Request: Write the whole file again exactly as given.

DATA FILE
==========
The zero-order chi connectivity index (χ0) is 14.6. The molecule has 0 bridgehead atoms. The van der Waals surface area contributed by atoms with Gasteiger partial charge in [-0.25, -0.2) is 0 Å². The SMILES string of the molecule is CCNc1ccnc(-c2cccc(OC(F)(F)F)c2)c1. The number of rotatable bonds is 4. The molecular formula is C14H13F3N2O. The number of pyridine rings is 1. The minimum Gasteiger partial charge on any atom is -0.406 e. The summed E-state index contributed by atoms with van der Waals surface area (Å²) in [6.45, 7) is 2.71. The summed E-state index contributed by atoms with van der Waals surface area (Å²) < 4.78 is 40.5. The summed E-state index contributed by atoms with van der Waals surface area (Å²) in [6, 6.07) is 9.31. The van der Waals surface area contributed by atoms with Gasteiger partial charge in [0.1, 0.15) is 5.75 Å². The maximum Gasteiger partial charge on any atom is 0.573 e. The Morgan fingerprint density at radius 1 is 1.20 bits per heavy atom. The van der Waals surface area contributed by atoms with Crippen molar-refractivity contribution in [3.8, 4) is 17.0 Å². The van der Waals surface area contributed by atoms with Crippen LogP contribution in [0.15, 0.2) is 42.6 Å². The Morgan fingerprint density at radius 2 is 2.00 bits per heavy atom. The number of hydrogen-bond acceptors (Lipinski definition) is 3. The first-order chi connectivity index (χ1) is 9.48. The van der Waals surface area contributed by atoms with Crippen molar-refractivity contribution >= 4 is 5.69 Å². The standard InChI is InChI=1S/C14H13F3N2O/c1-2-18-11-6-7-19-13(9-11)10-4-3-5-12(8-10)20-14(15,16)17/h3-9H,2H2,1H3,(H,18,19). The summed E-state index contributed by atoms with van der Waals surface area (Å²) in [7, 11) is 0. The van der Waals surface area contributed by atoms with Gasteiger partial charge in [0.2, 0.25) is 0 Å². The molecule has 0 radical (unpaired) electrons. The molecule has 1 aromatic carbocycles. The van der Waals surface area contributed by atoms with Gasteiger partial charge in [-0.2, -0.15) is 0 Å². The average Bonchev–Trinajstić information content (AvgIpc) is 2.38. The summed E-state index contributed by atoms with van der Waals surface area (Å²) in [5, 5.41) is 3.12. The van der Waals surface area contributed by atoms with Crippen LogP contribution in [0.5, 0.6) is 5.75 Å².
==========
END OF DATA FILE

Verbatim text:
The zero-order chi connectivity index (χ0) is 14.6. The molecule has 0 bridgehead atoms. The van der Waals surface area contributed by atoms with Gasteiger partial charge in [-0.25, -0.2) is 0 Å². The SMILES string of the molecule is CCNc1ccnc(-c2cccc(OC(F)(F)F)c2)c1. The number of rotatable bonds is 4. The molecular formula is C14H13F3N2O. The number of pyridine rings is 1. The minimum Gasteiger partial charge on any atom is -0.406 e. The summed E-state index contributed by atoms with van der Waals surface area (Å²) in [6.45, 7) is 2.71. The summed E-state index contributed by atoms with van der Waals surface area (Å²) < 4.78 is 40.5. The summed E-state index contributed by atoms with van der Waals surface area (Å²) in [6, 6.07) is 9.31. The van der Waals surface area contributed by atoms with Gasteiger partial charge in [0.1, 0.15) is 5.75 Å². The maximum Gasteiger partial charge on any atom is 0.573 e. The Morgan fingerprint density at radius 1 is 1.20 bits per heavy atom. The van der Waals surface area contributed by atoms with Crippen molar-refractivity contribution in [3.8, 4) is 17.0 Å². The van der Waals surface area contributed by atoms with Crippen LogP contribution in [0.15, 0.2) is 42.6 Å². The Morgan fingerprint density at radius 2 is 2.00 bits per heavy atom. The number of hydrogen-bond acceptors (Lipinski definition) is 3. The first-order chi connectivity index (χ1) is 9.48. The van der Waals surface area contributed by atoms with Crippen molar-refractivity contribution >= 4 is 5.69 Å². The standard InChI is InChI=1S/C14H13F3N2O/c1-2-18-11-6-7-19-13(9-11)10-4-3-5-12(8-10)20-14(15,16)17/h3-9H,2H2,1H3,(H,18,19). The summed E-state index contributed by atoms with van der Waals surface area (Å²) in [7, 11) is 0. The van der Waals surface area contributed by atoms with Gasteiger partial charge in [0.2, 0.25) is 0 Å². The molecule has 0 radical (unpaired) electrons. The molecule has 1 aromatic carbocycles. The van der Waals surface area contributed by atoms with Gasteiger partial charge in [-0.2, -0.15) is 0 Å². The average Bonchev–Trinajstić information content (AvgIpc) is 2.38. The summed E-state index contributed by atoms with van der Waals surface area (Å²) in [5, 5.41) is 3.12. The van der Waals surface area contributed by atoms with Crippen LogP contribution in [0.5, 0.6) is 5.75 Å².